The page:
June 29 – July 5, 2020
The ruling elite

Authorities mount repressions leading to further backsliding in terms of human rights and political freedoms

The situation got worse
Authorities mount repressions leading to further backsliding in terms of human rights and political freedoms

By Valeria Kostyugova

Human rights activists have reported over 600 arbitrary detentions. The CEC has rejected numerous signatures submitted by Tsepkala and Babaryka without a justification. Only a little over a month has left for campaigning, which was further restricted by the CEC in terms of limited and remotely located meeting venues in large cities.

100k signatures and signature verification process

Last week, the CEC announced who has collected the required number of signatures for registration as a presidential candidate. Of seven prospective candidates, the CEC said that only six were proved to collect the required number of signatures, Valery Tsepkala being the exception. That said, the CEC rejected most signatures submitted by Babaryka.

The CEC validated 165 744 of 365k signatures submitted by Babaryka; 106,841 signatures of 107k submitted by Dzmitryeu; 146,588 of some 110k submitted by Kanapatskaya; 1,939,572 of some 2 million submitted by Lukashenka; 104 757 of some 110k signatures submitted by Tsikhanouskaya (her team claimed they were unable to submit some 38k signatures due to different reasons); 143,109 signatures of some 106.5k submitted by Cherechen and 75 249 signatures of 160k submitted signatures by Tsepkala.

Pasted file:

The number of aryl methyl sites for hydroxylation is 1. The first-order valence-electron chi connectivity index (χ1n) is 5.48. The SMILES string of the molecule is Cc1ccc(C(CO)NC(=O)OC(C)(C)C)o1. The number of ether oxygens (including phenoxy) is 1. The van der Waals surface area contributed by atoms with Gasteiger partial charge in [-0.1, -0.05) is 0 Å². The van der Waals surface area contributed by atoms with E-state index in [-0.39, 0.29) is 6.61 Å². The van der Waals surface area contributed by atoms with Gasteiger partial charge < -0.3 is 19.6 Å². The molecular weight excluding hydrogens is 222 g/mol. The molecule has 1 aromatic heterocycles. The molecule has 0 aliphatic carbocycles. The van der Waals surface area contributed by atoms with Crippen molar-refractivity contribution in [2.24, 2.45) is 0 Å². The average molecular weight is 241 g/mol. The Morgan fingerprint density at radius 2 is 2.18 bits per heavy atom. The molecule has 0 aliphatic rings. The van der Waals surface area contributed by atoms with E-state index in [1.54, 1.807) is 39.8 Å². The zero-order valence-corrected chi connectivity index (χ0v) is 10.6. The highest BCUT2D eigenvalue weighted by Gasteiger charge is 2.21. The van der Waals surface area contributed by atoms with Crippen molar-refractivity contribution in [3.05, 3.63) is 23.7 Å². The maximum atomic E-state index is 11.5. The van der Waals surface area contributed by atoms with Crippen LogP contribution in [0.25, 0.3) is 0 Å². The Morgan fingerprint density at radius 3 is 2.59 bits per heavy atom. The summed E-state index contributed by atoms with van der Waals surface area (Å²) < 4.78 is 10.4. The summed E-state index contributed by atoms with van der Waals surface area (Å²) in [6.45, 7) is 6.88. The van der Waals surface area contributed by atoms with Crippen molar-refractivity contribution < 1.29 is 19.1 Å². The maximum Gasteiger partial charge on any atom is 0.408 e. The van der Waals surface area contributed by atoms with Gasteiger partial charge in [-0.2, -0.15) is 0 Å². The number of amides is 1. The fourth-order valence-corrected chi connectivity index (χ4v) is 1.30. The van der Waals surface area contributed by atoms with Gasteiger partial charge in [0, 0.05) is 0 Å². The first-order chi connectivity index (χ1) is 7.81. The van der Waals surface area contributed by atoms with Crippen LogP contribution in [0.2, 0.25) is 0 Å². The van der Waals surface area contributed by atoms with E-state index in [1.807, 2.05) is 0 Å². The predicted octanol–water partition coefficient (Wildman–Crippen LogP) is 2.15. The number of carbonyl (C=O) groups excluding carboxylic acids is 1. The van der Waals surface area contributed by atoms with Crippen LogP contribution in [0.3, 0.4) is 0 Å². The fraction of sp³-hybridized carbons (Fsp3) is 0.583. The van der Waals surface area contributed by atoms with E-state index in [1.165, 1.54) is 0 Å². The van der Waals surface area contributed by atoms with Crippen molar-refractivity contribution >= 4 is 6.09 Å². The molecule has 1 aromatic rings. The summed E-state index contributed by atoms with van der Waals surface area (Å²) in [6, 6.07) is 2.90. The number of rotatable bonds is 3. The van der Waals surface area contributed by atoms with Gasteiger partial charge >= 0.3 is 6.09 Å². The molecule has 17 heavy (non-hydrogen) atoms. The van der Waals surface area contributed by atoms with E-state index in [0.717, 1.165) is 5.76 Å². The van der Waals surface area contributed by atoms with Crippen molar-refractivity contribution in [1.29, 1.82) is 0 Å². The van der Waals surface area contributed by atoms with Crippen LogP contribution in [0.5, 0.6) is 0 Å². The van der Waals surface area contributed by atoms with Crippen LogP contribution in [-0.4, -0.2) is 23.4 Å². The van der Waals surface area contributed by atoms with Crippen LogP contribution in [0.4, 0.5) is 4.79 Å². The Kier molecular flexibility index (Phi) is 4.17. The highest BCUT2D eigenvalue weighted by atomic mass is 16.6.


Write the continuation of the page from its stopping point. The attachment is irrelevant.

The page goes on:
The fact that prospective candidates have collected the required number of signatures does not automatically mean that they will be on the ballot. They also must comply with the criteria outlined in the electoral code, which the CEC is likely to enforce vigorously.


Street campaigning has been virtually banned. In two-million Minsk, only six venues were approved for meetings with voters at places far away from the major flow of residents, that is, one campaigning place per 300k inhabitants. In Brest, only two campaigning venues were allowed in the outskirts (one campaigning place per 150k inhabitants). In Homiel – one campaigning place per 170k inhabitants. All campaigning venues are far from busy streets and are difficult to reach by public transport. Should many voters be willing to meet with candidates regardless of difficult access, transportation and security issues are likely.

The clampdown

Human rights activists have reported some 680 arbitrary detentions since the beginning of the campaign, 125 people were punished with a total of 1800 days of arrest on administrative charges used for political persecution. 246 people were fined some BYN 190k in total. Political prisoners have grown in number to 22. Last week, detentions and arrests continued: Babaryka’s team member was detained in Minsk, participants in a picket in Brest, two bloggers were forced to leave the country to avoid arrests. Human rights activists believe that the scope of repression has already outweighed that in 2010-2011 (the 2010 presidential elections aftermath).

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Once a week, in coordination with a group of prominent Belarusian analysts, we provide analytical commentaries on the most topical and relevant issues, including the behind-the-scenes processes occurring in Belarus. These commentaries are available in Belarusian, Russian, and English.

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